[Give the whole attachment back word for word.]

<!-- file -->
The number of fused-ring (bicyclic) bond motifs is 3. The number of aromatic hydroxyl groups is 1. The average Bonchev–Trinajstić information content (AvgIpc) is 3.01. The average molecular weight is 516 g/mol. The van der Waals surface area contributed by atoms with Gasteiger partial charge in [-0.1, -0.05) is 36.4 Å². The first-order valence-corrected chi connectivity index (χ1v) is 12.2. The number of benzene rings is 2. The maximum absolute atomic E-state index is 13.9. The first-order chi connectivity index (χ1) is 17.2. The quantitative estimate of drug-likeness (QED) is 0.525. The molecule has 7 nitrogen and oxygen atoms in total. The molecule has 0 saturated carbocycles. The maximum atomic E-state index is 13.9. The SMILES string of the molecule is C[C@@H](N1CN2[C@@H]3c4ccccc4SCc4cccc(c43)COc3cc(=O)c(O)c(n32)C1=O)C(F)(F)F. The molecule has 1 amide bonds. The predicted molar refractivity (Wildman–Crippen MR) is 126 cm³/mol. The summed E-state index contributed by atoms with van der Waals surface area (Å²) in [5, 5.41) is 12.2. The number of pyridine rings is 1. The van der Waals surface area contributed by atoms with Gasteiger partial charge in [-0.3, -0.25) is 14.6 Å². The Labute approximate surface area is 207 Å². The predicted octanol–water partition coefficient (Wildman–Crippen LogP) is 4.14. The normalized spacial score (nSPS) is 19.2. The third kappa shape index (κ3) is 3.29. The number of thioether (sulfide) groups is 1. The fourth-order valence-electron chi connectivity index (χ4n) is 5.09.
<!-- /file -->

The number of fused-ring (bicyclic) bond motifs is 3. The number of aromatic hydroxyl groups is 1. The average Bonchev–Trinajstić information content (AvgIpc) is 3.01. The average molecular weight is 516 g/mol. The van der Waals surface area contributed by atoms with Gasteiger partial charge in [-0.1, -0.05) is 36.4 Å². The first-order valence-corrected chi connectivity index (χ1v) is 12.2. The number of benzene rings is 2. The maximum absolute atomic E-state index is 13.9. The first-order chi connectivity index (χ1) is 17.2. The quantitative estimate of drug-likeness (QED) is 0.525. The molecule has 7 nitrogen and oxygen atoms in total. The molecule has 0 saturated carbocycles. The maximum atomic E-state index is 13.9. The SMILES string of the molecule is C[C@@H](N1CN2[C@@H]3c4ccccc4SCc4cccc(c43)COc3cc(=O)c(O)c(n32)C1=O)C(F)(F)F. The molecule has 1 amide bonds. The predicted molar refractivity (Wildman–Crippen MR) is 126 cm³/mol. The summed E-state index contributed by atoms with van der Waals surface area (Å²) in [5, 5.41) is 12.2. The number of pyridine rings is 1. The van der Waals surface area contributed by atoms with Gasteiger partial charge in [-0.3, -0.25) is 14.6 Å². The Labute approximate surface area is 207 Å². The predicted octanol–water partition coefficient (Wildman–Crippen LogP) is 4.14. The normalized spacial score (nSPS) is 19.2. The third kappa shape index (κ3) is 3.29. The number of thioether (sulfide) groups is 1. The fourth-order valence-electron chi connectivity index (χ4n) is 5.09.